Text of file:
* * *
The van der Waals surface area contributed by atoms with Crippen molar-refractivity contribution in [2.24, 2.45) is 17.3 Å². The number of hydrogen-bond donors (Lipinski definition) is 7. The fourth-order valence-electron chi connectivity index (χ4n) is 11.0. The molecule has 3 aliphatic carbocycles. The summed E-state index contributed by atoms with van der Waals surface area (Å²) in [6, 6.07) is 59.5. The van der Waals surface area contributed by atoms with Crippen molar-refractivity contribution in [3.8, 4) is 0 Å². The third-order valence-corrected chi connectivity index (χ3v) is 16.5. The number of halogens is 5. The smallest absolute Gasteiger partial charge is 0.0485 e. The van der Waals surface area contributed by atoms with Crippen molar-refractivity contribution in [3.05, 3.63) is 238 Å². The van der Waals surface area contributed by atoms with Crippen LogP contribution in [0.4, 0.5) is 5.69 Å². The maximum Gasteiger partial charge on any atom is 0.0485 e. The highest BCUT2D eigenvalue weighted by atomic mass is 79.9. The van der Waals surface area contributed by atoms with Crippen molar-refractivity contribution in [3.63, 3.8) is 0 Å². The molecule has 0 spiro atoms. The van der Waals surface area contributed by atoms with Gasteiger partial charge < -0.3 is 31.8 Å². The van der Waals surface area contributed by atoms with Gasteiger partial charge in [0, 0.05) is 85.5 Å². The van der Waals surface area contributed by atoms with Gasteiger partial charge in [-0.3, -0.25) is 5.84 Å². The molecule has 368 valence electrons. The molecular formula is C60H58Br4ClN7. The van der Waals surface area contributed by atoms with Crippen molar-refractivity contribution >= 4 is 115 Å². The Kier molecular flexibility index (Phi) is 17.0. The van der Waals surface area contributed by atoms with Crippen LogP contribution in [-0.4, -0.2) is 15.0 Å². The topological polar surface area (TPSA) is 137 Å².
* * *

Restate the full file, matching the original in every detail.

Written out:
The van der Waals surface area contributed by atoms with Crippen molar-refractivity contribution in [2.24, 2.45) is 17.3 Å². The number of hydrogen-bond donors (Lipinski definition) is 7. The fourth-order valence-electron chi connectivity index (χ4n) is 11.0. The molecule has 3 aliphatic carbocycles. The summed E-state index contributed by atoms with van der Waals surface area (Å²) in [6, 6.07) is 59.5. The van der Waals surface area contributed by atoms with Crippen molar-refractivity contribution in [3.8, 4) is 0 Å². The third-order valence-corrected chi connectivity index (χ3v) is 16.5. The number of halogens is 5. The smallest absolute Gasteiger partial charge is 0.0485 e. The van der Waals surface area contributed by atoms with Crippen molar-refractivity contribution in [3.05, 3.63) is 238 Å². The van der Waals surface area contributed by atoms with Crippen LogP contribution in [0.4, 0.5) is 5.69 Å². The maximum Gasteiger partial charge on any atom is 0.0485 e. The highest BCUT2D eigenvalue weighted by atomic mass is 79.9. The van der Waals surface area contributed by atoms with Crippen molar-refractivity contribution in [3.63, 3.8) is 0 Å². The molecule has 0 spiro atoms. The van der Waals surface area contributed by atoms with Gasteiger partial charge < -0.3 is 31.8 Å². The van der Waals surface area contributed by atoms with Gasteiger partial charge in [0, 0.05) is 85.5 Å². The van der Waals surface area contributed by atoms with Gasteiger partial charge in [-0.3, -0.25) is 5.84 Å². The molecule has 368 valence electrons. The molecular formula is C60H58Br4ClN7. The van der Waals surface area contributed by atoms with Crippen molar-refractivity contribution >= 4 is 115 Å². The Kier molecular flexibility index (Phi) is 17.0. The van der Waals surface area contributed by atoms with Crippen LogP contribution in [-0.4, -0.2) is 15.0 Å². The topological polar surface area (TPSA) is 137 Å².